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    Dec 16, 2012 6:12 PM GMT
    ^^^^^^^^^^^^^^^^^^^^^^^^^^^^^^^^

    WHAT HE SAID!

    Very wise. Appreciate what you can have with that person. It's almost selfish to demand that the guy you love loves you back. Appreciate and feel lucky for the friendship. I feel that love's gotta be a driving force for some reason.

    Just don't let it become more than it should be. Love the guy, appreciate his friendship, but still make sure you're still looking for yourself. Cuz no matter how good a friend he is, he'll always be going home to someone else.
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    Dec 16, 2012 6:19 PM GMT
    Absolutely. I don't demand that he love me too. I am goin to be his friend and a good one and I'm not going to make it or let it get weird. He's an amazing guy. And so am I. If its meant to be time will reveal those answers, if not, I am going to appreciate what I do have in my life. One can never be too rich in good friends.
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    Dec 16, 2012 6:22 PM GMT
    Capn_A saidI thought I was over this. I really did. I have loved 3 different guys over the course of my life that have been straight. Once in high school, once in college and once a few years ago. And of course it had ended up as nothing but heartache each time. As I got older, I realized (with the help of my therapist) that perhaps I was crushing on these guys because they were unattainable and I knew they would never really go anywhere, so there was no real risk involved. But I have also had full and long lasting relationships with gay men who I have loved deeply. My problem is that the straight guys I have fallen for have been such nice, sweet, kind guys. The epitome of masculinity to me and always great to talk to. Guys I could spend every moment with. And I get frustrated now at 26 wondering why I am not more attracted to gay men that I know. That yet again, I have found myself crushing on a guy I work out with. It really bothers me. He has a girlfriend but I definitely feel a spark with him. I'm not going to sit here and list the reasons I think he's in to me too because he'd be too far in the closet, if gay, for it to even be rational or possible. I just get so depressed about it because I wonder if at the end of the day, I have some sort of problem with myself that I'm not addressing. Why do I feel more comfortable in the company of straights then I do gays? Why do I feel like I can fit in with anybody and not be limited to a stereotype? Sometimes I think I am the one who puts my own limitations and labels on myself. I get so concerned with people thinking I'm gay or not. And come on, I'm 26, live in New York City but I came out when I was 14. When do I just throw my hands up and stop asking why and just start living? I always seem to be attracted to the masculine guys but I feel so homophobic for saying that. Can someone shrink me down and roll me out? icon_surprised.gificon_surprised.gif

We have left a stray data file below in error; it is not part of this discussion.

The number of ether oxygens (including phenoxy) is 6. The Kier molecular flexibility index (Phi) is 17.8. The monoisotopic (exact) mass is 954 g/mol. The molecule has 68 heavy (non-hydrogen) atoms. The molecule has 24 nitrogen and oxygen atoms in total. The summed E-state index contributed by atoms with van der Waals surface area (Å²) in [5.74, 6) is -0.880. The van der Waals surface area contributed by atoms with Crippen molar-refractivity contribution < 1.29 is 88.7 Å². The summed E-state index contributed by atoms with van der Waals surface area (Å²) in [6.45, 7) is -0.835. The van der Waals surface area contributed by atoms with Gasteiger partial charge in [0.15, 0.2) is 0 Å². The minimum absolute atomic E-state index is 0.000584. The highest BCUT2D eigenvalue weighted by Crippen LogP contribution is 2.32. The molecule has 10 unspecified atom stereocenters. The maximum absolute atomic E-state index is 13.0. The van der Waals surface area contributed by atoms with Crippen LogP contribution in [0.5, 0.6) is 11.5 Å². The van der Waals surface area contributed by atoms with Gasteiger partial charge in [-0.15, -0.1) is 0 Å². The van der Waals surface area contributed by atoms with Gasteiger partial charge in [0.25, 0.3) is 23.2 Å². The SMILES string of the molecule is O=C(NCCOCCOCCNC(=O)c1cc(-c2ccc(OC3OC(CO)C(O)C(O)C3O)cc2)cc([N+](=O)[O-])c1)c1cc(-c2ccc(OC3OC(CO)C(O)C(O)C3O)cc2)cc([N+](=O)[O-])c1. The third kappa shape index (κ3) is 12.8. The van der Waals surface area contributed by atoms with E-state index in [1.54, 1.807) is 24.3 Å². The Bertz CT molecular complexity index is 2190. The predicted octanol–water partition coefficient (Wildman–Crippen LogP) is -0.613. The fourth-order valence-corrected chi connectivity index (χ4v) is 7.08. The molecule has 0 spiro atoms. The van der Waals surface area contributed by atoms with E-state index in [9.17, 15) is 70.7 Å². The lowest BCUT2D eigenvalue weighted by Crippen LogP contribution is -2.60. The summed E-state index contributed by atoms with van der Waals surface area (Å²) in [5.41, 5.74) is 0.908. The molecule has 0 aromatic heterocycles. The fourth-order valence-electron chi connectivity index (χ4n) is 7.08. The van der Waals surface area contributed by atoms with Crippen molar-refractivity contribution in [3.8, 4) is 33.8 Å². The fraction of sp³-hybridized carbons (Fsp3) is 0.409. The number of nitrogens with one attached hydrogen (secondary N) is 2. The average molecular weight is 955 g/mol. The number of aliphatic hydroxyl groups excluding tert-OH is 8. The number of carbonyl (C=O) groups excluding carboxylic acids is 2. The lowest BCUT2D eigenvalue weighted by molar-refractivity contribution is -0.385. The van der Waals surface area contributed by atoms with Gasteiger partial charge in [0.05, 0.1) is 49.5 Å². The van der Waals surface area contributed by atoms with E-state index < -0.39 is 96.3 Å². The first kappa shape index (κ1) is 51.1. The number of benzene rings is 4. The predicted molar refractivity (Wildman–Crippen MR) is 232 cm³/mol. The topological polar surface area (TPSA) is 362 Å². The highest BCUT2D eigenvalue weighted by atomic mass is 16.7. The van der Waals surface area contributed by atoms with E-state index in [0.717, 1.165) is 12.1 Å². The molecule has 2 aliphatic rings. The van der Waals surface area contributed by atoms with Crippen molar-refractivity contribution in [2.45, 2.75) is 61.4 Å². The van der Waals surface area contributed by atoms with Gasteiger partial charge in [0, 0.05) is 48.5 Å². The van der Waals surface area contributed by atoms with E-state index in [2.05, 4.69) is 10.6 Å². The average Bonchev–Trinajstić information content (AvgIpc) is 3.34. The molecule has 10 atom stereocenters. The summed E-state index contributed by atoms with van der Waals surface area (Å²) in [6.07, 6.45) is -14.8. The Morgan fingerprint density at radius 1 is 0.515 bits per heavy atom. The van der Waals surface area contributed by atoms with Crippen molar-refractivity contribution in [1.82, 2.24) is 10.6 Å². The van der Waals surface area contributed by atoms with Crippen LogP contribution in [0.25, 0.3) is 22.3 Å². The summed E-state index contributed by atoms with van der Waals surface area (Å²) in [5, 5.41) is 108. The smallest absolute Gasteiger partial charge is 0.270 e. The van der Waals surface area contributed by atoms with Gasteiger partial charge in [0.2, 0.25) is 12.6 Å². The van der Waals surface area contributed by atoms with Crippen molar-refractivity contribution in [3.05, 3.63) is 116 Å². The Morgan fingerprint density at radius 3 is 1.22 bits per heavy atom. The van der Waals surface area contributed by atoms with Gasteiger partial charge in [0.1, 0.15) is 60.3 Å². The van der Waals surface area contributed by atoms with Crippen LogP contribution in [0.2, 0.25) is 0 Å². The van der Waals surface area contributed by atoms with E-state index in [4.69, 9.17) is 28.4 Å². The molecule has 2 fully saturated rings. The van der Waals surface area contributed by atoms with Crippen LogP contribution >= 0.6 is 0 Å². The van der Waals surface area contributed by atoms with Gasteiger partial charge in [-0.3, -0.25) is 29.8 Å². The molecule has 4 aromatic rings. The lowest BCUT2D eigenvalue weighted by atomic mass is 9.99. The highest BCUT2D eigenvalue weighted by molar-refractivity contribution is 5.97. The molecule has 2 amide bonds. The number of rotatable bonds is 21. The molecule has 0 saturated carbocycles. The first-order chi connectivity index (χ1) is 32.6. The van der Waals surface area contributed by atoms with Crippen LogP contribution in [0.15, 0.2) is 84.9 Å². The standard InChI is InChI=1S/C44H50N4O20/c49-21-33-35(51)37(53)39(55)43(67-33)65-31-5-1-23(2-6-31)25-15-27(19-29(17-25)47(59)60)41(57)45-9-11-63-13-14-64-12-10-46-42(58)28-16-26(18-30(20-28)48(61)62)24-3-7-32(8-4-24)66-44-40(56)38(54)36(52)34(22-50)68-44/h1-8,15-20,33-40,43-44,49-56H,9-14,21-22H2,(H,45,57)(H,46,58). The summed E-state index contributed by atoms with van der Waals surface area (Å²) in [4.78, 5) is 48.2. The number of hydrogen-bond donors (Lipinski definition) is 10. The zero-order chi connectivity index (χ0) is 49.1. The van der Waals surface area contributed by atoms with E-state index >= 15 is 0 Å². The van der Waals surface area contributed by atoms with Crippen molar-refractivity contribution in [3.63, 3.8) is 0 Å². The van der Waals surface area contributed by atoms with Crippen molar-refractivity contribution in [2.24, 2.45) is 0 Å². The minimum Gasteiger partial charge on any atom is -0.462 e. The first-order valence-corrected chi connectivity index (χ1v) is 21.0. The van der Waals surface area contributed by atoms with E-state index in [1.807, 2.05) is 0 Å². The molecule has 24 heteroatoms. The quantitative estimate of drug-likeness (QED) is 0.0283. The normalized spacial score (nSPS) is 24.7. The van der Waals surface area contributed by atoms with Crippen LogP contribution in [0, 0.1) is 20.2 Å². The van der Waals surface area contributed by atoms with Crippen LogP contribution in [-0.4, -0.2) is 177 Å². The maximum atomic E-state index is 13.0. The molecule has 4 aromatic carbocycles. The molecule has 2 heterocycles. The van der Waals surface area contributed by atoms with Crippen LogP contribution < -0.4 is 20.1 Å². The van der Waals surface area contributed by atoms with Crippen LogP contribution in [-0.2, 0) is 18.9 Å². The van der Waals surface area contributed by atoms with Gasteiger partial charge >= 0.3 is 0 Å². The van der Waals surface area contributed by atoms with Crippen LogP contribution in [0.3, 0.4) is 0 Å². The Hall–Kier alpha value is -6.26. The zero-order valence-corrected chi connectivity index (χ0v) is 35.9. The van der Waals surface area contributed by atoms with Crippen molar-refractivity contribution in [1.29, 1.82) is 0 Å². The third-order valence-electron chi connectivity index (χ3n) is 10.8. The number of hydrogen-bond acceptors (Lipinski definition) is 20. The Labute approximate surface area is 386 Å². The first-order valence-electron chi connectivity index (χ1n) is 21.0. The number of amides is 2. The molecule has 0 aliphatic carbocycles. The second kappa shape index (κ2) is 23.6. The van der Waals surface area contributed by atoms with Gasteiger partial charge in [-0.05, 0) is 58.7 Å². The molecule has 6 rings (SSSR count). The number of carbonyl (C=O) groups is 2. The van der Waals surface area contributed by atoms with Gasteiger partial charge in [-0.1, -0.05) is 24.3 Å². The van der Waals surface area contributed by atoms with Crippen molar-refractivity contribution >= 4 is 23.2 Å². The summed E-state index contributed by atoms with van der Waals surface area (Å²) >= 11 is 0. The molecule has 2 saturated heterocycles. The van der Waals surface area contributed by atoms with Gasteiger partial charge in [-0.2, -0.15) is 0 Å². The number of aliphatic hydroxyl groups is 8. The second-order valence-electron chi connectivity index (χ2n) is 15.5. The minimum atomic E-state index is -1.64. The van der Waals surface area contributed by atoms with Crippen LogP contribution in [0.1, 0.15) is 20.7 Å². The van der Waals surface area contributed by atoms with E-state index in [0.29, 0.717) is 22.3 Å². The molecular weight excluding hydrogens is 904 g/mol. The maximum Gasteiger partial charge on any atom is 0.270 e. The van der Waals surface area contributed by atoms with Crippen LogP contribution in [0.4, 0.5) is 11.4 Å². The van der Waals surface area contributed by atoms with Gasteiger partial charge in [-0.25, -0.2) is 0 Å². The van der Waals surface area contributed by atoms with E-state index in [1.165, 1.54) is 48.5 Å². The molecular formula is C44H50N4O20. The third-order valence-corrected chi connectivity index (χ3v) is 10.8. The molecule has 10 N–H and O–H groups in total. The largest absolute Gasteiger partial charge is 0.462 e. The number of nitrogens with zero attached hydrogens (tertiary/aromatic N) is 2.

i find myself suffering from the same problem. although there is no one in particular in my life that i have feelings for now, i generally find myself drawn to guys that i know i have no chance with. there are even some gay guys that i tend to find attractive but are out of my league and they have no interest in me. it's frustrating having to go through this and not have anyone to talk to about it.
  • TheBizMan

    Posts: 4091

    Dec 16, 2012 6:23 PM GMT
    You have a stigma about gay men. Some gay men are just as masculine, genuine, caring, loving, devoted, trustworthy, and cool as any straight guy. The only difference is that you know they are gay.